In truth, economists have similar strengths and limitations as a cardiologist. Neither know the exact date of when a downturn (heart attack) will occur, but both know the set of behaviors that increase the probability of it happening.
Balentine has developed and refined a quantitative investment discipline over several market cycles that identifies capital market signals useful for anticipating the future. This objective process allows us to gather a more complete mosaic of evidence, cut through the noise and emotion of the day, and navigate what the future is likely to bring. In short, when the following four indicators are “flashing red,” we anticipate a high likelihood of a recession emerging over the next 12-18 months, just as they did in 1991, 2000, and 2007.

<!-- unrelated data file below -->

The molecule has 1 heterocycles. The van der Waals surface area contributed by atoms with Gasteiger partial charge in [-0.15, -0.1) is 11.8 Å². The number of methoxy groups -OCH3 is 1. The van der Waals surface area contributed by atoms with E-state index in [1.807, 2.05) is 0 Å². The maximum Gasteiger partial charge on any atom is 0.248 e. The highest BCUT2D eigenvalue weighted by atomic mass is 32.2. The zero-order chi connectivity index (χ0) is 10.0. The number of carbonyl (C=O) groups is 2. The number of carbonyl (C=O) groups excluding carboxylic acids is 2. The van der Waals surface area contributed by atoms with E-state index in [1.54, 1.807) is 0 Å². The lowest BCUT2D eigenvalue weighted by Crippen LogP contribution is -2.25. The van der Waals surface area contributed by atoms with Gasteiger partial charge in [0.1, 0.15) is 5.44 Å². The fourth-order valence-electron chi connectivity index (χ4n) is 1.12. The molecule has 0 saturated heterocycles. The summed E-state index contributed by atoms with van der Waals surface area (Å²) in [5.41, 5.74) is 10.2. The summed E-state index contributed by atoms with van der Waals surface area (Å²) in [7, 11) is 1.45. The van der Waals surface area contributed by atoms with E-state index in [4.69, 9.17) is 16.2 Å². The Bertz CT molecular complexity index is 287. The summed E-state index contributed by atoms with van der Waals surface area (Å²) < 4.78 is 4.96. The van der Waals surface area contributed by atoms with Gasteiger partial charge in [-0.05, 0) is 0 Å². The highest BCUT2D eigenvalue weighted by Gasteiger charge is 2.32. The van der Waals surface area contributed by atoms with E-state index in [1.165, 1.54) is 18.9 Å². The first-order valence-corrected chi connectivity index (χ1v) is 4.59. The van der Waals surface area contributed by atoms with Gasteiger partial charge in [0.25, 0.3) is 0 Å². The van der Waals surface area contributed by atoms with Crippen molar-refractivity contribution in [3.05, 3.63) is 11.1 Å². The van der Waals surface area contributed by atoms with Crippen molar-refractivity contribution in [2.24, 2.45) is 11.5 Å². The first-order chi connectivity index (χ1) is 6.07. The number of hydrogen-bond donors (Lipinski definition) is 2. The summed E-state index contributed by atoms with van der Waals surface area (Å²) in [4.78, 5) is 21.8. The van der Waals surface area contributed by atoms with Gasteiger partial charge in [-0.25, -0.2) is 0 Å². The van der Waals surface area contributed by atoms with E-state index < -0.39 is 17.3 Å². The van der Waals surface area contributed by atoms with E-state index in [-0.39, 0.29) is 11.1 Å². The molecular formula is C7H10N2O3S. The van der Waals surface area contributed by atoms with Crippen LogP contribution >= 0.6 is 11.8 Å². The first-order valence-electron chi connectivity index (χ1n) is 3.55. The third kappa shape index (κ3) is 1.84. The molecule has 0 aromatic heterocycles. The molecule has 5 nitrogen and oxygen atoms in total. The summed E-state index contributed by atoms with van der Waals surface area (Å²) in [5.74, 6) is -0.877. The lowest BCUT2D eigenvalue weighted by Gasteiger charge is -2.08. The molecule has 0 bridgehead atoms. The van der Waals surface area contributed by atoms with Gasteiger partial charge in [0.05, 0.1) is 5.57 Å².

Flashing red light #1: The stock market has sustained a significant price drop
The Dow Jones, the NASDAQ, and the S&P 500 are all examples of popular indices that represent a broad basket of stock prices. Bear markets, during which these key indices drop by 20% from their previous peak for three months or more, comprise the first flashing red light that, in combination with other indicators, can signal a recession approaching over the following 12 months.
Flashing red light #2: Short-term bonds are yielding more than long-term bonds